Plan B was to head back to the beach where I had caught the seabass the night before. Similar to the dyke, there were a lot of surface activities. However, most of the fish were about 100 yards from shore where I could not reach. I had two rods with me so I rigged up the long surf rod with Gulp! Sandworm and fished it on the bottom rig using #14 octopus hooks. I was hoping to pick up a few small beach species such as wrasse, sole, flounder and seabream.
There was absolute no action on the surf rod or on my lures intended for seabass. However, when the sun rose, the surf rod started to get some action! There were many fast bites. However, the fish were either too small or too tentative that I couldn’t hook into any fish. I tried waiting for a good run before setting the hook, but most fish just pull line for about 3 seconds before dropping the bait. If I set the hook too quick, I wouldn’t hook up. I believe most hit were just small fish. When 8:30am came around, I had to return to my room for a shower to start the next day of seminars.
I had plans to fish that night…but after about 4 drinks during and after dinner, I was done for the night LOL.
It was 6am in the morning again when I woke up for the morning fishing session. I didn’t bother with the dyke but returned to the beach. This morning, there were very little surface activities for some reason. It took about 1 hour of casting before I got a hit in the blind. There were no surface activities 30 minutes when I got a hit. Again, my lure had just landed when I got hit. The fish fought like another seabass and it certainly was one. This one was between 13-14”…just a few centimeters short of the legal 36cm minimum slot keeper limit.
Fishing was rather slow, but the sunrise was beautiful.
I only took a couple of hits on the surf rod. Fish were just not active for some reason and the bites that I got were very short and fast. There was no enough time to even reach the rod! It was time to leave at 8:30am and the fishing session ended much too quickly!
There was no plan to fish this night since we had a boat cruise dinner that would last until 10pm. During dinner, we had a massive seafood platter with some fresh, live clams. I never had live clams and personally, I liked them cooked better. There were a lot of live clams left after dinner and well…the looked like bait to me LOL. I took about 10 of them and stuffed them into my pocket for the next morning’s fishing session. Why waste good bait? LOL.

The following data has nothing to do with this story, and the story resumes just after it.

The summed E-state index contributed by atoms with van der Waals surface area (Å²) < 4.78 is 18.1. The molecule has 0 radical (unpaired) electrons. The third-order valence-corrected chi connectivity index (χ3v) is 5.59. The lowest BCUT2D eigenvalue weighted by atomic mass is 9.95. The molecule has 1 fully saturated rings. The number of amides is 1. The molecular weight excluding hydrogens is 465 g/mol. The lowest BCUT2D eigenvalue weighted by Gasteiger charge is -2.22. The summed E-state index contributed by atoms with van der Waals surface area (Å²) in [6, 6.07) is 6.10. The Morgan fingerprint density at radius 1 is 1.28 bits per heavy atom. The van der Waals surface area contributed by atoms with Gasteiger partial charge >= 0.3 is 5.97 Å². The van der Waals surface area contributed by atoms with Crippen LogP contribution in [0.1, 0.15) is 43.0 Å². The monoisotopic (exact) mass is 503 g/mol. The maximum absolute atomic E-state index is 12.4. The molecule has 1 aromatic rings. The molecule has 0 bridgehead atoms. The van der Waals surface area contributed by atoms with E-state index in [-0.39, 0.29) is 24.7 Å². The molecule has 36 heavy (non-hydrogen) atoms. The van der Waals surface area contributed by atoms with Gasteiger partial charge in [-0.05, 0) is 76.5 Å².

This was my last fishing session on Ile de Berder. I had hopes of catching seabream and ballan wrasse here, but so far my fishing plans had not executed well. With live clams as bait, I had renewed enthusiasm. I had also found a new fishing location the day before on the walk back to my room.
My new location was a rocky outcrop that dropped steeply into 5-6 feet of water with a rocky bottom. There were some isolated clumps of kelp that was very fishable. Instead of fishing for seabass, I put all my concentration into the surf rod. This rocky environment was prime for ballan wrasse.
Again, the fishing in the dark was very poor on the surf rod. As the sun rose, I had a few rapid taps on the rod and set the hook on a little fish. This black goby loved the clam so much that it was able to take the #8 baitholder hook. Luckily, it was only hooked on the upper lip.
5” Black Goby (Gobius niger)
I caught another black goby about 15 minutes later.
At 8am, the tide was dropping fast and the current was rather strong. I started to bottom bounce my surf rod with a 1oz weight. On my third drift, I had a couple of taps and set the hook on another little fish. This one was a wrasse! At the time, I thought it was a juvenile ballan wrasse and I was very happy to have accomplished my goal. When I got home, I found out it was a Baillon's wrasse. Oh well, it was still a new species!
6” Baillon's Wrasse (Symphodus bailloni)
I caught another Baillon's wrasse before 9am. I actually missed two morning talks because I was reluctant to leave without catching a seabream. Oh well…you can’t catch them all.
And such was my fishing adventures at Ile de Berder. It was a very beautiful and tranquil holiday location. One day, I hope I can be back to fish the area some more. It appears that daytime yields more action from other fish species while nighttime was strictly seabass fishing. If only I had more time to fish during the day, I could only imagine the number of additional new species that could be caught.